Window Seat | Mrinal Chatterjee

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Realism in Art and Literature

As Encyclopaedia Britannica puts it, realism in the arts means, the accurate, detailed, unembellished depiction of nature or of contemporary life. Realism rejects imaginative idealization in favour of a close observation of outward appearances. As such, realism in its broad sense has comprised many artistic currents in different civilizations.

In the visual arts, for example, realism can be found in ancient Hellenistic Greek sculptures accurately portraying boxers and decrepit old women. The works of such 17th-century painters as Caravaggio, the Dutch genre painters, the Spanish painters José de RiberaDiego Velázquez, and Francisco de Zurbarán, and the Le Nain brothers in France are realist in approach. The works of the 18th-century English novelists Daniel Defoe, Henry Fielding and Tobias Smollett may also be called realistic.

Realism was not consciously adopted as an aesthetic program until the mid-19th century in France, however. Indeed, realism may be viewed as a major trend in French novels and paintings between 1850 and 1880 in which the artists and writers attempted to portray the lives, appearances, problems, customs, and mores of the middle and lower classes, of the unexceptional, the ordinary, the humble, and the unadorned. Realism was stimulated by several intellectual developments in the first half of the 19th century. Among these were the anti-Romantic movement in Germany, with its emphasis on the common man as an artistic subject.

Theme of Realism in modern Indian literature is an outcome of the creation of a reading public which was trying to construct an identity in the context of the anti-colonial struggles and nation-building. This attempt combined liberal-reformist ideology with an affirmation of an ‘Indian’ cultural specificity. The realist novel’s focus on growth and individual freedom is transformed in the Indian context with the economic conditions of uneven capitalism. Thus the economic, political as well as the social conditions served to provide the basis for Realism in modern Indian literature

Historical novels or tales on historical characters have always taken liberty with physical facts to heighten the drama or to highlight nuances of characters. Realism in literature more often than not relate to a social phenomenon or milieu or condition than details of physical facts.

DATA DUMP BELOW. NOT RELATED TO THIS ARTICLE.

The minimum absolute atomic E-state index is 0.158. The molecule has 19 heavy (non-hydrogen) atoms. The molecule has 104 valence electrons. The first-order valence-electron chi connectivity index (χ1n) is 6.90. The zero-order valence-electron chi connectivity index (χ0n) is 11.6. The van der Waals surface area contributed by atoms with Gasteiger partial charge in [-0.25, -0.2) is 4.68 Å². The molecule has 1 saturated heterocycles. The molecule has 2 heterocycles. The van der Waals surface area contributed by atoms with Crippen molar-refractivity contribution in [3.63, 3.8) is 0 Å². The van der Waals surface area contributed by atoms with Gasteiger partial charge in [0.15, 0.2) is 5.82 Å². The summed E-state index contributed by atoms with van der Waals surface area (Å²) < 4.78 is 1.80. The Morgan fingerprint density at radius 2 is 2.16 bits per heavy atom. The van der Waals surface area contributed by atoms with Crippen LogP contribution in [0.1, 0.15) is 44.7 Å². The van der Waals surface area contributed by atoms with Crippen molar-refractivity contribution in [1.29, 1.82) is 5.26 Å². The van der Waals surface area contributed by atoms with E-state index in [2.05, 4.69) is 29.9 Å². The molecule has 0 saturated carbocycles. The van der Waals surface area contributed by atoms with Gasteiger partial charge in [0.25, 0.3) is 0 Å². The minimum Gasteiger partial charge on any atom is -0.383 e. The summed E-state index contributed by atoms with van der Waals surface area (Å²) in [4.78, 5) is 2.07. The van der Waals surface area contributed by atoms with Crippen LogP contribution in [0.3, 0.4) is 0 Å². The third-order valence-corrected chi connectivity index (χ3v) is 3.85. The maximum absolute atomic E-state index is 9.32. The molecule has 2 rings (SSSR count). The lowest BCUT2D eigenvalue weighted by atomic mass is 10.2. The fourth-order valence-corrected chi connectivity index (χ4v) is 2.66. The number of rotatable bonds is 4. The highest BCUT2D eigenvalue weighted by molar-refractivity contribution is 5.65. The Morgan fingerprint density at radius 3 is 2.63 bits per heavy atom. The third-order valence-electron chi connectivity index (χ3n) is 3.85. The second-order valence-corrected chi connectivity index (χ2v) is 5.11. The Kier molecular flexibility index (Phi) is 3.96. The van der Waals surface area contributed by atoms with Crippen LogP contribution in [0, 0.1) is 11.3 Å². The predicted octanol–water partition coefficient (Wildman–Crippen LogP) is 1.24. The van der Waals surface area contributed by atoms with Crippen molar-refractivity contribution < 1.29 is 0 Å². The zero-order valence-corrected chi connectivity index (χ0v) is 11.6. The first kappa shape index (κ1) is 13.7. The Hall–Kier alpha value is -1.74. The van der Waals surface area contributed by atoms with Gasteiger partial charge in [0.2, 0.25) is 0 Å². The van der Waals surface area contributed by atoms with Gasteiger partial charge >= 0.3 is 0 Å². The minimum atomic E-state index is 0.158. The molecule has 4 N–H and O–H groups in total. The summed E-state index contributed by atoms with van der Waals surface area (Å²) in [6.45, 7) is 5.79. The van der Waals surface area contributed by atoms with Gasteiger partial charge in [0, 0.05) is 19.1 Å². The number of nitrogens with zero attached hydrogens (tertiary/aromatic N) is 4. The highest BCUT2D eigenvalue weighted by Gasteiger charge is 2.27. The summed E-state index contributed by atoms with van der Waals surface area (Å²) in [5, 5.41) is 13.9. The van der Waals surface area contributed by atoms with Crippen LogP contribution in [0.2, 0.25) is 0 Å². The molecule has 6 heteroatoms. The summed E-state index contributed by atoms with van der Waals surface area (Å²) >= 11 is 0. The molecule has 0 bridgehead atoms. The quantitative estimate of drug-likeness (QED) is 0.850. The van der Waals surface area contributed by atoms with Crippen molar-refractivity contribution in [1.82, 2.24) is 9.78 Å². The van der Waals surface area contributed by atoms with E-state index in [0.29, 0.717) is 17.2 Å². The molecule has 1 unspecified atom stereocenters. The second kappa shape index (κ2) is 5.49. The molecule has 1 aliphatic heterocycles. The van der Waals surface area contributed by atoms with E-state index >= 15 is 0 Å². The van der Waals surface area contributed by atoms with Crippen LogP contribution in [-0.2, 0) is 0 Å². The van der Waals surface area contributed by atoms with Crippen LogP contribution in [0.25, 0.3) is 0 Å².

The recent controversy over Padmavat as the depiction of Rani Padmini must be seen from this perspective. In a work of fiction, the author has the discretion to take artistic liberty, it being part of his freedom of expression- the fact reinforced by recent Supreme Court verdict.

The Role of Persuasion in Governance

Good governance has major characteristics like participation, rule of law, transparency, responsiveness, equity and inclusiveness, effectiveness, efficiency, accountability and strategic vision and consensus orientation.

The task of governance is difficult in a developing society like India with vast size and population, linguistic diversity, culture, religion and ethnic groups coupled with illiteracy, ignorance, superstition, diverse beliefs and faiths. Because, in a democracy, public opinion and will get primacy and ill-informed or uninformed people will hardly have informed and rational opinion. Disagreement gives rise to conflict, which turns ugly and spirals into major crisis. Therefore governance needs instruments of persuasion, which will impress the public about the legitimacy and benefits of the plans, programmes and schemes. Persuading people to agree or at least to be in sync with the policies and programmes of the government is important for the party in power.

However, persuasion is a tricky task.  Overdoing can and often do turn counter-productive. Like people get weary of hyperactive salesperson- over persuasion can make people edgy. It rarefies the belief-threshold.

Tale piece: How to take batch on a winter morning

Everybody knows the woes of taking a bath on a cold winter morning. Here are three modern ways of taking bath that bypasses the problem areas.

  1. Online Bath: Search for a photograph of river Gangess at Haridwar. Click your mouse thrice on the photo and use that photo as your facebook background.
  2. Mirror Bath: Stand before the mirror in the bathroom. Take water in a mug. Throw water on the mirror.
  3. Virtual Bath: Sit outside with your back towards the sun. Take water in a lota. Pour water on your shadow.

(Courtesy: Social Media)

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The author, a journalist-turned media academician lives in Central Odisha town of Dhenkanal. He also writes fiction. English translation of his Odia novel Yamraj Number 5003 is being published shortly.

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